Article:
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In the early '80 Warwick experienced a career renaissance thanks to "Déjà Vu" and her singing to Arista, a label seemed to be more sympathetic to her needs. This 1983 album pairs her with producer Luther Vandross. Vandross, who also produced Aretha Franklin's Jump To It in 1982, is a much better teaming of singer and producer. Although "Got a Date" and "I Do It 'Cause I Like It" are both disposable pop-based filler, this album has phenomenal versions of some of Vandross' unsung gems. The poignant title track is a duet with Vandross and Warwick, and finds their voices blending extremely well. The gentle "So Amazing" and the gossamer and touching "What Can a Miracle Do" have Warwick's all-encompassing and raspy vocals cohering in Vandross' trademark lush surroundings. She also tackles Michael McDonald's grade A weeper "I Can Let Go Now" and brings a deeper sense of longing and hurt than the great original. In the same vein, "Will You Love Me Tomorrow" shows up as a reflective ballad featuring the Shirelles. This album features arguably Vandross' best players, including Nat Adderley, Jr. on keyboards, drummer Yogi Horton, bassist Marcus Miller, and great emotive synth work by Skip Anderson. While a few tracks fall short of the mark, the best here makes How Many Times Can We Say Goodbye an absolute necessity for fans of Warwick and Vandross. ~ Jason Elias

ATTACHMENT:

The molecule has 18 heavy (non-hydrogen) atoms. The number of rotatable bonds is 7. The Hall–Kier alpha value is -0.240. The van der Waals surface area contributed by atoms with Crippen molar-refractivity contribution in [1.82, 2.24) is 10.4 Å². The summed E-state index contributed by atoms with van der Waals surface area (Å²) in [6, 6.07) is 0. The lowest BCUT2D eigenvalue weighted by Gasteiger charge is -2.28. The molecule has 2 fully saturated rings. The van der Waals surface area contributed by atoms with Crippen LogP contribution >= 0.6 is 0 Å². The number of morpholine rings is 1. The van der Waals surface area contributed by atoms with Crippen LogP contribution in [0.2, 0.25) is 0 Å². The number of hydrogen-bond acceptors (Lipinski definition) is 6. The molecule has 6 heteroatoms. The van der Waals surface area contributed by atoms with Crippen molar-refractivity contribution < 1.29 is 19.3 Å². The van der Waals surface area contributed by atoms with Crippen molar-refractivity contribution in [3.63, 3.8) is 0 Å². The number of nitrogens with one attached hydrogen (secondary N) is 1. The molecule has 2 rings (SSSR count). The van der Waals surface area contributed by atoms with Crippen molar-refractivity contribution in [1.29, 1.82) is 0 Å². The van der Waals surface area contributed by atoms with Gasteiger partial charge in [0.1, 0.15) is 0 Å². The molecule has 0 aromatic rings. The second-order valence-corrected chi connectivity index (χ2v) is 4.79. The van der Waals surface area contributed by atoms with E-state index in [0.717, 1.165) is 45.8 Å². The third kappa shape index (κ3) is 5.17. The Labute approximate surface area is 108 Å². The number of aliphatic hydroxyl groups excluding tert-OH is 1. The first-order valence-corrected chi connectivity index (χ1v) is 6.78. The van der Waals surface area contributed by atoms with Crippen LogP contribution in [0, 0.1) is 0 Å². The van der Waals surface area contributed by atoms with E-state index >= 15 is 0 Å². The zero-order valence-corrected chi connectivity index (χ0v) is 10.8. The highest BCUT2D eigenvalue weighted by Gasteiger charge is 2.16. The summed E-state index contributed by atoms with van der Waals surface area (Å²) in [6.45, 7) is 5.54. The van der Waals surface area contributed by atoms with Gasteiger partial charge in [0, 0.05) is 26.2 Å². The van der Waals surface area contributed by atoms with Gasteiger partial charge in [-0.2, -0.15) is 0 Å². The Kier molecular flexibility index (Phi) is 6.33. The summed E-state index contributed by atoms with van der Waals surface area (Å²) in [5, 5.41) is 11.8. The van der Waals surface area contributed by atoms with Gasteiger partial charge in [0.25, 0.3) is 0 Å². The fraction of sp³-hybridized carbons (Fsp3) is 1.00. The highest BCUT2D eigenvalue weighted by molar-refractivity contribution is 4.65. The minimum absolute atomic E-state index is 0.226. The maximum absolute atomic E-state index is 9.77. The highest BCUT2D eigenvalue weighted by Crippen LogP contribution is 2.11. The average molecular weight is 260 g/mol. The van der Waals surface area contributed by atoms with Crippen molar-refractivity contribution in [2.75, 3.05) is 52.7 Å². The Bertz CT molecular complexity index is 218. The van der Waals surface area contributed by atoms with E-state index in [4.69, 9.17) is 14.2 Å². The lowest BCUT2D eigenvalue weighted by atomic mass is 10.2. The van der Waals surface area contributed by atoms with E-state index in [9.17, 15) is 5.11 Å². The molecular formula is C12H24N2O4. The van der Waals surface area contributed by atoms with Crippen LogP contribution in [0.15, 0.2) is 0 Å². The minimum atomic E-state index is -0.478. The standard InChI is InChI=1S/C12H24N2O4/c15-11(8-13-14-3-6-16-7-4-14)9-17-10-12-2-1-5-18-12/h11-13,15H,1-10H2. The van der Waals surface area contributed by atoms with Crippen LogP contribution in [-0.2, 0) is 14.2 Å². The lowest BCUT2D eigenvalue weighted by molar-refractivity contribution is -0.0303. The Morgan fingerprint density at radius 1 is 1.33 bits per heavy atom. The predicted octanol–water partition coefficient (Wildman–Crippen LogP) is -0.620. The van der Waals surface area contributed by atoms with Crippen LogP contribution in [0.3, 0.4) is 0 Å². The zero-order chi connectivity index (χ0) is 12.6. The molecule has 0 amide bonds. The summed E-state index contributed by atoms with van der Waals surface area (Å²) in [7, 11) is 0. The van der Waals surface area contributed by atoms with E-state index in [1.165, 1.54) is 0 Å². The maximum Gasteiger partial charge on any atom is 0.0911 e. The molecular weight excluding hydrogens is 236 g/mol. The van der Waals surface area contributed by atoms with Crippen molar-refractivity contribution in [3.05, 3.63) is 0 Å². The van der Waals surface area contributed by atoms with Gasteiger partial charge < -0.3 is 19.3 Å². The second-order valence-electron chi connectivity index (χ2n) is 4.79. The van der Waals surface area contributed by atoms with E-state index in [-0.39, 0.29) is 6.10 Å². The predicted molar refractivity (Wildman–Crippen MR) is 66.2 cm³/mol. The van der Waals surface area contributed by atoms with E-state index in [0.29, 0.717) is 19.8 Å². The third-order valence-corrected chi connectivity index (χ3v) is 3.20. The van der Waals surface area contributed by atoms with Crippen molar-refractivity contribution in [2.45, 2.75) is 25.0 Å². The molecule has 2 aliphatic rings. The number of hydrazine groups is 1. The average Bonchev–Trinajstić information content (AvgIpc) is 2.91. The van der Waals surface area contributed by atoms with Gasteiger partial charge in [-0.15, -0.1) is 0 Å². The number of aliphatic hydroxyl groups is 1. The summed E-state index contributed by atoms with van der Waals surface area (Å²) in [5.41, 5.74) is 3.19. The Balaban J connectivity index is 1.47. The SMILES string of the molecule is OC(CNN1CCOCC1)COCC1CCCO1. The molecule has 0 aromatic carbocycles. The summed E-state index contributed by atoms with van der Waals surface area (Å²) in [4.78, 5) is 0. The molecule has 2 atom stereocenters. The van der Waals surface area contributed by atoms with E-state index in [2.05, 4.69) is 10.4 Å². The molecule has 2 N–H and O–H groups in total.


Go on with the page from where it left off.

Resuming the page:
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Pop - Released November 14, 2006 | Rhino